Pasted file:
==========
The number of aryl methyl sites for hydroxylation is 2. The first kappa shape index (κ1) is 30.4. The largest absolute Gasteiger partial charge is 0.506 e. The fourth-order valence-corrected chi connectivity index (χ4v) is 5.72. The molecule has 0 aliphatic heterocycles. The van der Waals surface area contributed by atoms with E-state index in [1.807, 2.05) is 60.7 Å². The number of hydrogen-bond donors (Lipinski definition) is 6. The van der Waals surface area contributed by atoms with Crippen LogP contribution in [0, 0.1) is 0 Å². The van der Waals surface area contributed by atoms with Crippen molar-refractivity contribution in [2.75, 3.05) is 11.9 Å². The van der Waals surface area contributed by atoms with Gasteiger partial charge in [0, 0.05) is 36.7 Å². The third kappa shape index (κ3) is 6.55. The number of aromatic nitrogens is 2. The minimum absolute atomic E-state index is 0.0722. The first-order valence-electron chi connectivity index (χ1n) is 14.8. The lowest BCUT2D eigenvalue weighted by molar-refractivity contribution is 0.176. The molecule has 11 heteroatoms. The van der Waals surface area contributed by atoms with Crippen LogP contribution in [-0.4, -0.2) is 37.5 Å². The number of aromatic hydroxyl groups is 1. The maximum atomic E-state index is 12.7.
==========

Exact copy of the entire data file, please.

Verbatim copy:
The number of aryl methyl sites for hydroxylation is 2. The first kappa shape index (κ1) is 30.4. The largest absolute Gasteiger partial charge is 0.506 e. The fourth-order valence-corrected chi connectivity index (χ4v) is 5.72. The molecule has 0 aliphatic heterocycles. The van der Waals surface area contributed by atoms with E-state index in [1.807, 2.05) is 60.7 Å². The number of hydrogen-bond donors (Lipinski definition) is 6. The van der Waals surface area contributed by atoms with Crippen LogP contribution in [0, 0.1) is 0 Å². The van der Waals surface area contributed by atoms with Crippen molar-refractivity contribution in [2.75, 3.05) is 11.9 Å². The van der Waals surface area contributed by atoms with Gasteiger partial charge in [0, 0.05) is 36.7 Å². The third kappa shape index (κ3) is 6.55. The number of aromatic nitrogens is 2. The minimum absolute atomic E-state index is 0.0722. The first-order valence-electron chi connectivity index (χ1n) is 14.8. The lowest BCUT2D eigenvalue weighted by molar-refractivity contribution is 0.176. The molecule has 11 heteroatoms. The van der Waals surface area contributed by atoms with Crippen LogP contribution in [-0.4, -0.2) is 37.5 Å². The number of aromatic hydroxyl groups is 1. The maximum atomic E-state index is 12.7.